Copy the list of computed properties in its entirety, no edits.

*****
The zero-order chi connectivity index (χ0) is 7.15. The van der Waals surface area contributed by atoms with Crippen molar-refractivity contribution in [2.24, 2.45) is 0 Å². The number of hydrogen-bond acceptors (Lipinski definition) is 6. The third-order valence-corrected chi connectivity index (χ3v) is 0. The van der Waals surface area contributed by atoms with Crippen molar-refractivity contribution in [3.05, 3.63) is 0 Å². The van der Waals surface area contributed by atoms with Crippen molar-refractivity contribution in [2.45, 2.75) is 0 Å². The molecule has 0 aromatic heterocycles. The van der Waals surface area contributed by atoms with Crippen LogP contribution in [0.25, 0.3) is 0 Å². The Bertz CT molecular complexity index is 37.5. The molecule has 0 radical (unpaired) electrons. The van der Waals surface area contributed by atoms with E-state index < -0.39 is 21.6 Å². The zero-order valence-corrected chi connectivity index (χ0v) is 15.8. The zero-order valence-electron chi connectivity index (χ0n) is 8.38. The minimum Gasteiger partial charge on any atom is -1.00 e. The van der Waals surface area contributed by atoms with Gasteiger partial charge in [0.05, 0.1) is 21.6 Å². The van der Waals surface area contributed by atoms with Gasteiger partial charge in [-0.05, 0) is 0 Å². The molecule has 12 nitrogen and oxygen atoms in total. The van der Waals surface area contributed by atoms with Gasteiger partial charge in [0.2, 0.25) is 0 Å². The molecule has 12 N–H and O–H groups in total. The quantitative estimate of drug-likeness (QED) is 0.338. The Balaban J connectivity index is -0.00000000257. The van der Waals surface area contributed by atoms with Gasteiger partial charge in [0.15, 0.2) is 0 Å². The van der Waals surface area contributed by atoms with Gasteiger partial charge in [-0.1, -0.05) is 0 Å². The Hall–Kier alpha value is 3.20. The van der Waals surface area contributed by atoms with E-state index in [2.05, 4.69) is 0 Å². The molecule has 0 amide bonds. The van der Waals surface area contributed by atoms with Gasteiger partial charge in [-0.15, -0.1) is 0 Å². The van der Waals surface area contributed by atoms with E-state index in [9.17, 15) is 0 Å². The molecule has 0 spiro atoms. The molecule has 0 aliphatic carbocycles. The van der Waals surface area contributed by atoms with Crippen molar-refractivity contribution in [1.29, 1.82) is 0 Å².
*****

The zero-order chi connectivity index (χ0) is 7.15. The van der Waals surface area contributed by atoms with Crippen molar-refractivity contribution in [2.24, 2.45) is 0 Å². The number of hydrogen-bond acceptors (Lipinski definition) is 6. The third-order valence-corrected chi connectivity index (χ3v) is 0. The van der Waals surface area contributed by atoms with Crippen molar-refractivity contribution in [3.05, 3.63) is 0 Å². The van der Waals surface area contributed by atoms with Crippen molar-refractivity contribution in [2.45, 2.75) is 0 Å². The molecule has 0 aromatic heterocycles. The van der Waals surface area contributed by atoms with Crippen LogP contribution in [0.25, 0.3) is 0 Å². The Bertz CT molecular complexity index is 37.5. The molecule has 0 radical (unpaired) electrons. The van der Waals surface area contributed by atoms with E-state index < -0.39 is 21.6 Å². The zero-order valence-corrected chi connectivity index (χ0v) is 15.8. The zero-order valence-electron chi connectivity index (χ0n) is 8.38. The minimum Gasteiger partial charge on any atom is -1.00 e. The van der Waals surface area contributed by atoms with Gasteiger partial charge in [0.05, 0.1) is 21.6 Å². The van der Waals surface area contributed by atoms with Gasteiger partial charge in [-0.05, 0) is 0 Å². The molecule has 12 nitrogen and oxygen atoms in total. The van der Waals surface area contributed by atoms with Gasteiger partial charge in [0.2, 0.25) is 0 Å². The molecule has 12 N–H and O–H groups in total. The quantitative estimate of drug-likeness (QED) is 0.338. The Balaban J connectivity index is -0.00000000257. The van der Waals surface area contributed by atoms with Gasteiger partial charge in [0.15, 0.2) is 0 Å². The van der Waals surface area contributed by atoms with Gasteiger partial charge in [-0.1, -0.05) is 0 Å². The Hall–Kier alpha value is 3.20. The van der Waals surface area contributed by atoms with E-state index in [2.05, 4.69) is 0 Å². The molecule has 0 amide bonds. The van der Waals surface area contributed by atoms with Gasteiger partial charge in [-0.15, -0.1) is 0 Å². The van der Waals surface area contributed by atoms with E-state index in [9.17, 15) is 0 Å². The molecule has 0 spiro atoms. The molecule has 0 aliphatic carbocycles. The van der Waals surface area contributed by atoms with Crippen molar-refractivity contribution in [1.29, 1.82) is 0 Å².